I saw my dad’s SUV in the parking lot, so I quickly walked down the dock.  I was greeted by a cheerful Beanie (in her life jacket) running down the dock, nowhere near our slip.  I couldn’t see Kiwi from where I was, and a smiling Rob greeted me.

“Do you want to see our boat?” he asked, grinning.

I figured it was a laugh-or-cry kind of situation.  And we were nowhere near our slip, so the boat must have drifted.

He and Dad laughed and pointed to a rather large sailboat.  At first I wondered if this had been a set-up, so that they could show me a very nice boat that Dad had bought.

But, no, this large boat was partially submerged.

As I stood, baffled, Rob pointed to the number on the dock post.  “We’re not the only slip 14,” he said.

Apparently, when this boat sunk, the harbor master looked into the records and found the owner of slip 14, which was the owner of our slip.  He called him, so the slip owner called Rob, without seeing which boat had sunk.  The slip owner was surprised, because he didn’t think Kiwi could sink.

The slip owner called Sea Tow, so they called Rob and let him know they were on the way.  He talked to them, as he made his way down the dock.  Kiwi’s mast was still upright, so he considered that to be a good sign.  He chatted as he made his way to Kiwi.

It was floating.

“My boat is still floating,” he told Sea Tow.  They didn’t believe him, and had him check to see if it was swamped.  It wasn’t.

He looked at the boats next to it, and did quite a bit of looking around, before he found the other slip 14, nowhere near Kiwi.

So, while our night was very late, it was better than the morning for the owner of the other slip 14.

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The Key Story

I have very little experience dealing with keys.

Back in Harrison, the house remained unlocked, unless we were away overnight.  And the car keys remained in the ignition, unless we happened to be leaving the car overnight.  We lived in a town in the middle of the woods, with two traffic lights.  I found that we were more likely to lose keys, than to be robbed.  In fact, my classroom key was the only key I had any responsibility toward.

But, in the city, you get keys.

The day we moved into our apartment, we were presented with three keys each: our apartment key, the laundry room key, and the key to the gate.  (The gate, which has been the source of much amusement, will be the topic for another post…)  After we turned in our inventory, we were also presented with mailbox keys.

I added my four keys to the lanyard that holds my coin purse (replacing the rigging rope, that untied and caused our mishap in Ludington).  I’m in the habit of wearing the purse when I go out, so these keys were immediately assimilated into my routine.

This week, a new activity was added to our routine: I drove to work.  (Just training, not teaching, but it was a commute to work nonetheless).  Upon arriving at my training session on Monday, I locked the car and carried the keys with me.  The car keys presented an issue: they could not go on my lanyard and still make it easily into the ignition.  So I carried them.

I did fine, until after lunchtime.  I had gone out to the car, to get my lunch, then returned the bag (and locked the car) after lunch. I sat through my session, on the Texas IEP process (did you know they are called ARD’s here?). When it was over, I threw away my soda can (that STILL seems weird to me), visited the ladies’ room, and proceeded to my next session.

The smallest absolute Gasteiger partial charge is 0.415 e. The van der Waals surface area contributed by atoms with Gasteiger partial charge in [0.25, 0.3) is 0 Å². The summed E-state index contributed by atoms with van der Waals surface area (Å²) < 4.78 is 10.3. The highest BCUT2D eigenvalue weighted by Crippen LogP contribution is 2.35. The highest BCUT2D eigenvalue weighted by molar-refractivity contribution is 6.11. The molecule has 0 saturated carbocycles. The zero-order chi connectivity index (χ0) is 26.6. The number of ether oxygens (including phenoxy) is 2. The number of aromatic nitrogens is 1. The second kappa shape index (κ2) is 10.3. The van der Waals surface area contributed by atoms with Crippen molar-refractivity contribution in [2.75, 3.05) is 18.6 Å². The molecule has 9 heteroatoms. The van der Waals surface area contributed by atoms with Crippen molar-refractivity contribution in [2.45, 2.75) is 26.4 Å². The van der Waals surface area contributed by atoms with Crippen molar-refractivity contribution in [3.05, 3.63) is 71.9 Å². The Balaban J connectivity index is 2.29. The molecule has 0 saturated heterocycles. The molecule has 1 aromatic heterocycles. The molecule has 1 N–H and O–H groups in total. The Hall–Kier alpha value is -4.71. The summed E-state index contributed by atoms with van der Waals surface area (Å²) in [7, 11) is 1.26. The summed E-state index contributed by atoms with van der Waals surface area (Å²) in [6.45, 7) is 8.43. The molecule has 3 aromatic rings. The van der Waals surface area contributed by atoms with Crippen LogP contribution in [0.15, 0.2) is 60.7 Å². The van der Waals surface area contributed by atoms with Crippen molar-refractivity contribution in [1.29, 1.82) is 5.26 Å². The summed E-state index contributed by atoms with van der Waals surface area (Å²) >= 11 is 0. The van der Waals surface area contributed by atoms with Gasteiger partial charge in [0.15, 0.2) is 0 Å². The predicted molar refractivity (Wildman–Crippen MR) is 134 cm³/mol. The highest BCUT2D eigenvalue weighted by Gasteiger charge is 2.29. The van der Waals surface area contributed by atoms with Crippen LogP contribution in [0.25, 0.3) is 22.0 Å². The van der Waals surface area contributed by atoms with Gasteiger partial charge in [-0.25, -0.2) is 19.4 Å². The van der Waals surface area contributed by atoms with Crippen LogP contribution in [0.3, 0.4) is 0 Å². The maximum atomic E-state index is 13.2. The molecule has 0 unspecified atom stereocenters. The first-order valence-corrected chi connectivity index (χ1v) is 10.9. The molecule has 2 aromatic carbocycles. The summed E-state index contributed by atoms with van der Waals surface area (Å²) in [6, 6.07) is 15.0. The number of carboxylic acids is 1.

Halfway through this session–fortunately it was on case management, a topic I already know well–I realized that I did not have my keys. I searched through my papers, retraced my steps, checked my car (locked) and every bathroom stall. I asked both information desks, and peeked in the room I had been in previously. Not only were these the only keys to our only car, but the car is still registered and titled in Michigan, so getting replacements may be difficult.

There was only one place left, that I could think of, and it wasn’t pleasant. It may have gone into the garbage, with my soda can. I let the concerned administrators know this, and said I would have to look there, after I checked the parking lot once again. Alas, it was not in the parking lot.

When I was back in the parking lot, the admins had, for me, the garbage can, and an empty one for me to place the items in. By now, the training was done, so I had a sympathetic (and probably secretly amused) audience. One by one, I removed the items, which were mercifully mainly soda cans. Finally, I got the the sludge at the bottom. As I plunged my hand into it, I heard the clank of metal! I removed my (rather grimy) keys, to the cheers of the crowd.

And so, lesson learned. My keys are only on a small ring, so they immediately go into my coin purse, as soon as I lock my car’s door.

This Country Mouse is going to make it in the city!

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Tales from the (Decluttering) Trenches

Well, Great Purge #2 has been underway for quite awhile.  I am not yet ready to post pictures yet, but I will share our progress by the end of next week.  We have gotten most of the more challenging areas emptied out, and we’re now going to start moving into and living in the motor home.  It’s been a slow, frustrating process, but it has had its funnier moments.  So, today I’m going to share a few tales from our adventures.

Will Potty for Chocolate Chips

The stress of packing (and not being on Moonraker) caused Beanie to regress with her potty training, until she would just stand in front of us and pee on the floor.  Nothing seemed to get her back into the habit of using the potty, so it was time to bring on the chocolate chips.